Eric eventually gravitated to sports media. In another parallel universe, he’s the one writing this story on another coach whose next step is a coveted WNBA head coaching position. That only lasted for so long as he joined the staff of the women’s basketball team at the University of Missouri during his senior year in college. A then-practice player looking for a job jumped on the opportunity as a pregnancy led to an opening for a season. There, he began visualizing himself in a coaching role.
Going through the early growing pains of a coach wasn’t an issue for him as he quickly climbed up the coaching ladder. Eric loved the minutiae of team operations, leading to helping cut video, preparing scouting reports and yes, preparing the bagel arrangement. Getting into the weeds was something Eric would carry with him to St. John’s, VCU and eventually the Washington Mystics when he first joined his dad’s coaching staff in 2013.
“I still don’t mind doing like – I don’t want to say menial tasks – but like small detail, getting in the weeds, getting your hands dirty,” Eric said. “Like, so when I was started with [Mike] working for Connecticut, I was doing personnel edits of opponents, writing personnel reports for the assistant coaches for their scouting reports and charting stats during games, putting them together afterwards, send them out. So like that’s kind of where I started.”
It really didn’t matter what the task was, if it was related to basketball, he was content to handle it. Even now with the Mystics, he enjoys tasks that might not be assumed to be handled by the associate head coach.
Essentially, it’s the highest position one can hold on the coaching staff without being the head coach.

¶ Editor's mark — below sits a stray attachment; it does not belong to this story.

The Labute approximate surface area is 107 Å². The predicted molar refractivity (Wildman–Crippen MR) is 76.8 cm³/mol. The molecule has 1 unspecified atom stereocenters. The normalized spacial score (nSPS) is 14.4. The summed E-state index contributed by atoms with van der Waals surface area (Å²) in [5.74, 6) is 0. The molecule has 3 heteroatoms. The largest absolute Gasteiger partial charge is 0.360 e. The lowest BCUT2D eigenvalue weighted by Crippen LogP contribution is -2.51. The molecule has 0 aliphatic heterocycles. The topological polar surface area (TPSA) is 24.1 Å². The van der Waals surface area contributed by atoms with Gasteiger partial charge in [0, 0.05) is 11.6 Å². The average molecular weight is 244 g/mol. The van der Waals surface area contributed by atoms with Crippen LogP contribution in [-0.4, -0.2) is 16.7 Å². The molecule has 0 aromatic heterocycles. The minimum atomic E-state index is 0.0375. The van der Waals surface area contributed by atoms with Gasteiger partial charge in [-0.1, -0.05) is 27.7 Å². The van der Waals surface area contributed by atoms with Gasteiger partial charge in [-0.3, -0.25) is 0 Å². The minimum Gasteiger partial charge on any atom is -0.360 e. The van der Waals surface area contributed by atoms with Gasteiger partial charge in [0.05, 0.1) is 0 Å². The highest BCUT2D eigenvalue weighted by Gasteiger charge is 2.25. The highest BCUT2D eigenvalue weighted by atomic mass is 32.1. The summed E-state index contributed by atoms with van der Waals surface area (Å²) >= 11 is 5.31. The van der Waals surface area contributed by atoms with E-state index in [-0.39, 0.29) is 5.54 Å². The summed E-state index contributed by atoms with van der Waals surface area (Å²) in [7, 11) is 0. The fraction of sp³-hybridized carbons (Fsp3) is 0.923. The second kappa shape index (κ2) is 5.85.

“Eric and his sister were really involved in basketball at a young age,” Adams said. “It’s kind of funny. Mike, a real basketball junkie, and the kids. Even when Eric was small, he wanted to be involved in everything. He just hung out and he just loved he loved being in the gym.”
Other WNBA teams have inquired about Eric since he’s been sitting on the Mystics’ bench. Multiple offers have been on the table for him to be the head coach for other organizations. Aside from filling in for his father due to COVID-19 and other absences here and there, Eric has never been the head person at any level.
Those head coaching interviews forced him to be on that side of it for the first time, hypothetically making decisions and designating priority on how to rebuild a team. He feels prepared. Mike agrees.
“I’ve felt all along that when I’m ready to walk away from it, he’s ready,” Mike said at the end of the 2021 season. “I felt that for a couple of years now. I have made no decision on a timetable for me.”
“I think I’m as prepared as you can be without having done it, like you haven’t flown the plane,” Eric said. “I’ve had little samples of it. I think I’ve tried to do my homework. Like different people at different times, I’ve picked their brains about what they thought was important in that job but again, I’m conscious of not making it seem like that’s what I’m spending all my time doing. I mostly spend my time doing my current job and trying to be as good as I can at that because that’s my role with this group.”
Nobody is forcing Mike out of the door to make way for Eric. All parties involved want him to coach as long as he wants. Mike says that day will come when he wakes up and doesn’t want to go to the gym or the office anymore and it will be time.
But regardless, if Eric can have a fraction of the success Mike has had at the WNBA level (and isn’t hired by another team beforehand), the Thibault imprint is going to be on the organization for quite a while.
Whether or not it’s one Thibault or two in the facility will be a discussion for a later time.
“My stories are pictorial when I look back in my mind, and I see — it was really sweet. I see Mike and this little guy and they’re just kind of glued at the hip, and it’s a really satisfying picture in my mind,” Adams said.